|Name:||Annual Data Summary|
|Last update:||17 December 2012|
'Annual Data Summary' is a small tool to read the dayfile.txt produced by Cumulus and summarise this in a table, arranged like a calendar, showing a full years worth of a selected field such as maximum daily temperature.
- 1 Requirements
- 2 The Source Code
- 3 Usage
- 4 Customisation
- 5 Possible problems
- 6 Version Control
- webserver space (could be on your own local machine or on a commercial server)
- Cumulus Dayfile.txt file on the webserver (for the original version of this tool, the default location is a subfolder called 'data')
- Use of Daily option (bottom left) on Sites/Options tab of Internet Settingsscreen to call command to upload 'dayfile.txt' to your web server (See Cumulus Help for more details)
- optionally, PHP enabled web server if you wish to use the PHP version
The Source Code
- The alternative is a PHP version (included so you have the option to use either).
- Both provide identical looking output and functionality, however if you have PHP services on your web server use the PHP version as it is slightly faster.
An working example is here
- Download the following file...AnnualDataSummary.zip
- Unzip the contents (five files will be extracted)
- Edit the file 'readDayfile.js' or 'readDayfile.php' depending on your choice in a good text editor (for example, notepad++) and consider the variables in the top section of the script.
These are the configuration variables described below.
If you need to adjust any of these settings, edit the appropriate file.
- Copy the necessary files to your web site into a subfolder, or the root -- your choice
- if using the PHP version copy datasummary.php and readDayfile.php
- Copy datasummary.css
- Open datasummary.html or datasummary.php from your website in a browser
by default, the script (the file 'readDayfile.js' or 'readDayfile.php' depending on your choice) will do the following:
- (both versions) Assume the dayfile.txt is read from a subfolder called 'data'.
- (JS version only) Insert the table it generates into a HTML element with attribute id='tableData'
- (both versions) Assume the date format in the dayfile is dd/mm/yy (the month is always in the middle for all Cumulus log files)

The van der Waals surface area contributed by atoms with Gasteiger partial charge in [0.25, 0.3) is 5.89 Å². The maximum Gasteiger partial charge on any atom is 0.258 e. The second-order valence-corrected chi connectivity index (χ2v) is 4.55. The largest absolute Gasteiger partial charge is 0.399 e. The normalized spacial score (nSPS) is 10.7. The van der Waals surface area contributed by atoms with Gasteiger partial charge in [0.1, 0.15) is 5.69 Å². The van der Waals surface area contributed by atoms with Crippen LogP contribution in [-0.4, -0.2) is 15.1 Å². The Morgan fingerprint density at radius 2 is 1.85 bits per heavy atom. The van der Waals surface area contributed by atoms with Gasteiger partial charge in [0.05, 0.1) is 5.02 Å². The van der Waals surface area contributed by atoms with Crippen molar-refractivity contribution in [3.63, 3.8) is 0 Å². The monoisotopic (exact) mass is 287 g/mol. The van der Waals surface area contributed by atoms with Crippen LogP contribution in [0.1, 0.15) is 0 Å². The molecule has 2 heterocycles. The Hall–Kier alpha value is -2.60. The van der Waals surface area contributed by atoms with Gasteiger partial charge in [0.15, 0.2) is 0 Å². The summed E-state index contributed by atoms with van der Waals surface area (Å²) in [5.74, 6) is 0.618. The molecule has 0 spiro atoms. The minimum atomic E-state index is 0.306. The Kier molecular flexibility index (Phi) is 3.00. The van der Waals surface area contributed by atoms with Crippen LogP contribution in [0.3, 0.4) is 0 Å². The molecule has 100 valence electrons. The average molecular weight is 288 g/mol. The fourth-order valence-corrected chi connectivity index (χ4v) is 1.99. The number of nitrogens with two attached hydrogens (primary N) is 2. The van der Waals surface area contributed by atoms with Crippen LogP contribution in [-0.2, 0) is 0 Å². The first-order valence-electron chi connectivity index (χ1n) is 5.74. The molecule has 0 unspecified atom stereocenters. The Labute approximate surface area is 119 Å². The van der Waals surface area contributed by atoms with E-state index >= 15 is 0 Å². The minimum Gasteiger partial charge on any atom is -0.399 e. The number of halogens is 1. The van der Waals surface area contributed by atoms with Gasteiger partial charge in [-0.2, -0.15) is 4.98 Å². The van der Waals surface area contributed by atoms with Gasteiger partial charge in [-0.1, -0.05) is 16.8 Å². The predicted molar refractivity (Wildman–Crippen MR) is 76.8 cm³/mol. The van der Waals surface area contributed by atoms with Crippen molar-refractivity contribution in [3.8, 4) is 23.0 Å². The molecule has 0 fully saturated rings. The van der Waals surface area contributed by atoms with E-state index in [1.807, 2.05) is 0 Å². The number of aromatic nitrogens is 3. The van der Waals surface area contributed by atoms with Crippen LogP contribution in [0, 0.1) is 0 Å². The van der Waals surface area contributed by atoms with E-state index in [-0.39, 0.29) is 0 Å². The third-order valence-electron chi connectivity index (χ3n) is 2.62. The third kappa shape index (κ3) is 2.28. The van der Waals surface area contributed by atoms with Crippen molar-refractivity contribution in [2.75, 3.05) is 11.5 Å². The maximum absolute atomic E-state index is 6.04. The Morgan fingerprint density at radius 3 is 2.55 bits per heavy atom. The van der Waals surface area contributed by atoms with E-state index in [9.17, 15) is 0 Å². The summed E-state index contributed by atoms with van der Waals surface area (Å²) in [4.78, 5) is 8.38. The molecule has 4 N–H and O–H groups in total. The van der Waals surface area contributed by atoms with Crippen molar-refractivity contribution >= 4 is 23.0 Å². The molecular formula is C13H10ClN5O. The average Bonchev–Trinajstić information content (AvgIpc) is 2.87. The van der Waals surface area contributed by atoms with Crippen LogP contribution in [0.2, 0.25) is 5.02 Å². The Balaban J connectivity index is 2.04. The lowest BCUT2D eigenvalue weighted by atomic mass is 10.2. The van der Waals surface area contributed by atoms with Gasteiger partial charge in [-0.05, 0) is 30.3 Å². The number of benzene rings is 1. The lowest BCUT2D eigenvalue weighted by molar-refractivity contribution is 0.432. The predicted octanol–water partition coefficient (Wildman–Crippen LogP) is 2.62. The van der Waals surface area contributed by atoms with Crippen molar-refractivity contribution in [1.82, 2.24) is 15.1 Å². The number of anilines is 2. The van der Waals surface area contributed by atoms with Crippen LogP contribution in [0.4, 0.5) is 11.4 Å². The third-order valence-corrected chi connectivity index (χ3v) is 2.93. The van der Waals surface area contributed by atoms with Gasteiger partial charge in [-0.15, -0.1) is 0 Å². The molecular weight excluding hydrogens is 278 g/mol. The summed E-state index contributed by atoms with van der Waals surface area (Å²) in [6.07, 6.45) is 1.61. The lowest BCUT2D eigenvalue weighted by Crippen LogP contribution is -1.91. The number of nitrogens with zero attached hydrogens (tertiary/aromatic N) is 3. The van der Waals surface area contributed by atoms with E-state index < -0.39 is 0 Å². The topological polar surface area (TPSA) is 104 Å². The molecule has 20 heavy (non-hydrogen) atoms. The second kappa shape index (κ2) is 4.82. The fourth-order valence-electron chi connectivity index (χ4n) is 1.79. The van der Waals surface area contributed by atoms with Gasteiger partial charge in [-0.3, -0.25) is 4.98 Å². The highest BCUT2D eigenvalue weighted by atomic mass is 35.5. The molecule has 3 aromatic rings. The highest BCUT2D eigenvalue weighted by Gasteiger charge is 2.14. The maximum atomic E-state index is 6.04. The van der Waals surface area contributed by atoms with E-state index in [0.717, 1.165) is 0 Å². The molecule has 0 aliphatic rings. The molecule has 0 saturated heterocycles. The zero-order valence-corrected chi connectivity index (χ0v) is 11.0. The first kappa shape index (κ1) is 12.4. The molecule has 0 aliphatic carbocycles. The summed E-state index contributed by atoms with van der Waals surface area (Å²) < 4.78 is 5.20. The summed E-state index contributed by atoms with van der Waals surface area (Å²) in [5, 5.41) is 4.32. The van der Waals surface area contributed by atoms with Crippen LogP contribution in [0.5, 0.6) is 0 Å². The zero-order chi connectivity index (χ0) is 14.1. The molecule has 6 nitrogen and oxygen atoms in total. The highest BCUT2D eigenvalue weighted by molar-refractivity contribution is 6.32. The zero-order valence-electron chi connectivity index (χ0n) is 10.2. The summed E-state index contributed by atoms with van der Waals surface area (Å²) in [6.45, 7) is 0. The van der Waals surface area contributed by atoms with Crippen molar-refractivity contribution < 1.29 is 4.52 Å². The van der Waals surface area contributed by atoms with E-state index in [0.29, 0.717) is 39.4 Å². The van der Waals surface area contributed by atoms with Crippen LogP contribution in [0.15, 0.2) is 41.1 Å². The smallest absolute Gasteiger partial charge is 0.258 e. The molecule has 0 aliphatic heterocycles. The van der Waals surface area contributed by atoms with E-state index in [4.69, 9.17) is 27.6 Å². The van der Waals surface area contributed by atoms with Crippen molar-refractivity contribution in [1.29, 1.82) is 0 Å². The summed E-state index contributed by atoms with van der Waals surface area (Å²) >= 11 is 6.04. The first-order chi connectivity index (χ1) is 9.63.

- (both versions) Assume the data in the dayfile is separated with a comma
The last two assumptions are fine for UK based systems, however others should check their dayfile.txt and adjust as necessary
- Look for the line 'dayfile='/data/dayfile.txt';' around line 15 and change this to point to your dayfile.txt on your webserver.
- for PHP version the path should start from the / (root),
- (JS Version only) tableDiv - the HTML element id attribute on your webpage to insert the table into
- (both versions) field_delimiter - the symbol separating each of your fields in the dayfile.txt. For most people this is a comma but (if you use comma to separate integer and decimal parts of real numbers) it could be a semi-colon (;) or other symbol.
- (both versions) date_delimiter - the symbol separating your date format. See setup.
Change as needed, save and test
Here is a revised set of files (PHP only) ver 1.2.
These are available here and update the Ver 1.1 fileset above to eliminate errors in validation due to non-standard or deprecated code routines. They also include a couple of updates from DAJ version as advised by posts in the Forum. The files include additional notes, and explanations on the changes, where relevant.
- A working example is here
- Download the following file...AnnualDataSummary_12.zip
- Follow the instructions below for the PHP version.
Alternative Web Tools
Available only from either the Website Development or the Third Party Tools sections of the support forum are alternative tools that will display daily or seasonal summaries of the contents of dayfile.txt. Although they work with daily extremes and other statistics produced by Cumulus in that file, they are also designed to cope with additional information imported into that file. Consequently although Cumulus itself cannot produce nor process 'Nulls', these tools do have some capacity to handle null fields representing missing observations.
The tools are written in code to more modern standards than the original here and are generally far more flexible in what they can output.
- An extensively coloured version is on the forum at 'Post subject: Annual Data Summary - Coloured Values'; there is some useful discussion on the trade-off between testing values and efficient code here.
- Further ideas are explored by Mark Crossley and beteljuice in various places on the Cumulus forum e.g. 'Post subject: Annual data Summary (DAJ script) - show day-of-week'.